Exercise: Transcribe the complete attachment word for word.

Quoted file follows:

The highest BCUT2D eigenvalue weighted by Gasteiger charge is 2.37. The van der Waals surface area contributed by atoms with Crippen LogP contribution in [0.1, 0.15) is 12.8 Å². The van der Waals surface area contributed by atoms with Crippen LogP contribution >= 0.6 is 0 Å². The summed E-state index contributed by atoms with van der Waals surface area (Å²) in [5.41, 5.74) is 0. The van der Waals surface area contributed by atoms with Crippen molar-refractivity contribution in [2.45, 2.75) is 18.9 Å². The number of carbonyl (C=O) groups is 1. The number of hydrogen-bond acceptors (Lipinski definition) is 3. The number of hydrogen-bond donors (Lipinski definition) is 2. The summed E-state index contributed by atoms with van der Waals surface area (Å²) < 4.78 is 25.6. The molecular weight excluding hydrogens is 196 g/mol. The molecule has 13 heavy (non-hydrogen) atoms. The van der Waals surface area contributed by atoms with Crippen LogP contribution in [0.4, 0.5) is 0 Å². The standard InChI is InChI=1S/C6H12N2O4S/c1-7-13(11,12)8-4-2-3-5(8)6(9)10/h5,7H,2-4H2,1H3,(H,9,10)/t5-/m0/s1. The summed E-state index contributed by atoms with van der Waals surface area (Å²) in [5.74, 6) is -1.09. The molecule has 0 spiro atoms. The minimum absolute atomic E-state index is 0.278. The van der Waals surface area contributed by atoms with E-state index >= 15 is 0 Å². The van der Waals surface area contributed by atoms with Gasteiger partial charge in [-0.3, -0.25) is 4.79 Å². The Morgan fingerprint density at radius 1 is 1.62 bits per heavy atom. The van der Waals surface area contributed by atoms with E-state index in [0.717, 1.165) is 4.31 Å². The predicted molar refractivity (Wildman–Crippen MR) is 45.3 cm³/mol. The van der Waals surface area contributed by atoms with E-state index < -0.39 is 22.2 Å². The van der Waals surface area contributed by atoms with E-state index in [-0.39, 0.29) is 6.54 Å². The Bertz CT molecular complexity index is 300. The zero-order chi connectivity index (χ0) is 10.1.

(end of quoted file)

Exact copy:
The highest BCUT2D eigenvalue weighted by Gasteiger charge is 2.37. The van der Waals surface area contributed by atoms with Crippen LogP contribution in [0.1, 0.15) is 12.8 Å². The van der Waals surface area contributed by atoms with Crippen LogP contribution >= 0.6 is 0 Å². The summed E-state index contributed by atoms with van der Waals surface area (Å²) in [5.41, 5.74) is 0. The van der Waals surface area contributed by atoms with Crippen molar-refractivity contribution in [2.45, 2.75) is 18.9 Å². The number of carbonyl (C=O) groups is 1. The number of hydrogen-bond acceptors (Lipinski definition) is 3. The number of hydrogen-bond donors (Lipinski definition) is 2. The summed E-state index contributed by atoms with van der Waals surface area (Å²) < 4.78 is 25.6. The molecular weight excluding hydrogens is 196 g/mol. The molecule has 13 heavy (non-hydrogen) atoms. The van der Waals surface area contributed by atoms with Crippen LogP contribution in [0.4, 0.5) is 0 Å². The standard InChI is InChI=1S/C6H12N2O4S/c1-7-13(11,12)8-4-2-3-5(8)6(9)10/h5,7H,2-4H2,1H3,(H,9,10)/t5-/m0/s1. The summed E-state index contributed by atoms with van der Waals surface area (Å²) in [5.74, 6) is -1.09. The molecule has 0 spiro atoms. The minimum absolute atomic E-state index is 0.278. The van der Waals surface area contributed by atoms with E-state index >= 15 is 0 Å². The van der Waals surface area contributed by atoms with Gasteiger partial charge in [-0.3, -0.25) is 4.79 Å². The Morgan fingerprint density at radius 1 is 1.62 bits per heavy atom. The van der Waals surface area contributed by atoms with E-state index in [0.717, 1.165) is 4.31 Å². The predicted molar refractivity (Wildman–Crippen MR) is 45.3 cm³/mol. The van der Waals surface area contributed by atoms with E-state index < -0.39 is 22.2 Å². The van der Waals surface area contributed by atoms with E-state index in [-0.39, 0.29) is 6.54 Å². The Bertz CT molecular complexity index is 300. The zero-order chi connectivity index (χ0) is 10.1.